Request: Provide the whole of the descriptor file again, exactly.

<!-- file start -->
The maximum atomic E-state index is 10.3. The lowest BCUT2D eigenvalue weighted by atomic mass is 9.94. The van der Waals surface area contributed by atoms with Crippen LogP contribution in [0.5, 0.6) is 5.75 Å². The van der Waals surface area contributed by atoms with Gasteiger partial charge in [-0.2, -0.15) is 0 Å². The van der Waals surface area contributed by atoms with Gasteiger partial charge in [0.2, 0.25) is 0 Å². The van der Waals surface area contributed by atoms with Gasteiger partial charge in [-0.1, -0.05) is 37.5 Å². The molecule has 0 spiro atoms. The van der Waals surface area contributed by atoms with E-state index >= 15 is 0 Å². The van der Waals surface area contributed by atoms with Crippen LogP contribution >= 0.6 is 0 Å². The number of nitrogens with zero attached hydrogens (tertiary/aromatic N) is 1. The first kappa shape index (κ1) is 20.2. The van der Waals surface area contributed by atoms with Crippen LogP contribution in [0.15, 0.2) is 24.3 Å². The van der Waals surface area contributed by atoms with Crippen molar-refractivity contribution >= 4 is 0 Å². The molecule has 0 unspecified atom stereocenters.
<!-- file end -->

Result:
The maximum atomic E-state index is 10.3. The lowest BCUT2D eigenvalue weighted by atomic mass is 9.94. The van der Waals surface area contributed by atoms with Crippen LogP contribution in [0.5, 0.6) is 5.75 Å². The van der Waals surface area contributed by atoms with Gasteiger partial charge in [-0.2, -0.15) is 0 Å². The van der Waals surface area contributed by atoms with Gasteiger partial charge in [0.2, 0.25) is 0 Å². The van der Waals surface area contributed by atoms with Gasteiger partial charge in [-0.1, -0.05) is 37.5 Å². The molecule has 0 spiro atoms. The van der Waals surface area contributed by atoms with E-state index >= 15 is 0 Å². The van der Waals surface area contributed by atoms with Crippen LogP contribution >= 0.6 is 0 Å². The number of nitrogens with zero attached hydrogens (tertiary/aromatic N) is 1. The first kappa shape index (κ1) is 20.2. The van der Waals surface area contributed by atoms with Crippen LogP contribution in [0.15, 0.2) is 24.3 Å². The van der Waals surface area contributed by atoms with Crippen molar-refractivity contribution >= 4 is 0 Å². The molecule has 0 unspecified atom stereocenters.